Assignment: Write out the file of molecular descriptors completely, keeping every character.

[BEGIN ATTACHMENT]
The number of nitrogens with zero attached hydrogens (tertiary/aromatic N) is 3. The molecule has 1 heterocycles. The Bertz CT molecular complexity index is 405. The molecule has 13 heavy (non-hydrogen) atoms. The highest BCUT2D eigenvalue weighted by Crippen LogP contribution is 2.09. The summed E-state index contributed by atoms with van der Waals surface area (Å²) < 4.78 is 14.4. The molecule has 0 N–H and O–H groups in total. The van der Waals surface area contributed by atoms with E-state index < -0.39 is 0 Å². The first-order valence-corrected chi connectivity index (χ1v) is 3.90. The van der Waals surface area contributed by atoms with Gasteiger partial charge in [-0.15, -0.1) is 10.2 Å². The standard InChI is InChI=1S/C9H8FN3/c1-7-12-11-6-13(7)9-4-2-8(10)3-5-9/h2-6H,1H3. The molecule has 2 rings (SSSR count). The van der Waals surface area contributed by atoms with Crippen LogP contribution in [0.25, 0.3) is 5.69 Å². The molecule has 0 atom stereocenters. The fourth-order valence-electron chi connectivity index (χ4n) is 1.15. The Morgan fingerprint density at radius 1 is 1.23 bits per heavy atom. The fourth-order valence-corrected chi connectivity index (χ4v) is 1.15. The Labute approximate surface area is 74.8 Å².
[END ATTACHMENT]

The number of nitrogens with zero attached hydrogens (tertiary/aromatic N) is 3. The molecule has 1 heterocycles. The Bertz CT molecular complexity index is 405. The molecule has 13 heavy (non-hydrogen) atoms. The highest BCUT2D eigenvalue weighted by Crippen LogP contribution is 2.09. The summed E-state index contributed by atoms with van der Waals surface area (Å²) < 4.78 is 14.4. The molecule has 0 N–H and O–H groups in total. The van der Waals surface area contributed by atoms with E-state index < -0.39 is 0 Å². The first-order valence-corrected chi connectivity index (χ1v) is 3.90. The van der Waals surface area contributed by atoms with Gasteiger partial charge in [-0.15, -0.1) is 10.2 Å². The standard InChI is InChI=1S/C9H8FN3/c1-7-12-11-6-13(7)9-4-2-8(10)3-5-9/h2-6H,1H3. The molecule has 2 rings (SSSR count). The van der Waals surface area contributed by atoms with Crippen LogP contribution in [0.25, 0.3) is 5.69 Å². The molecule has 0 atom stereocenters. The fourth-order valence-electron chi connectivity index (χ4n) is 1.15. The Morgan fingerprint density at radius 1 is 1.23 bits per heavy atom. The fourth-order valence-corrected chi connectivity index (χ4v) is 1.15. The Labute approximate surface area is 74.8 Å².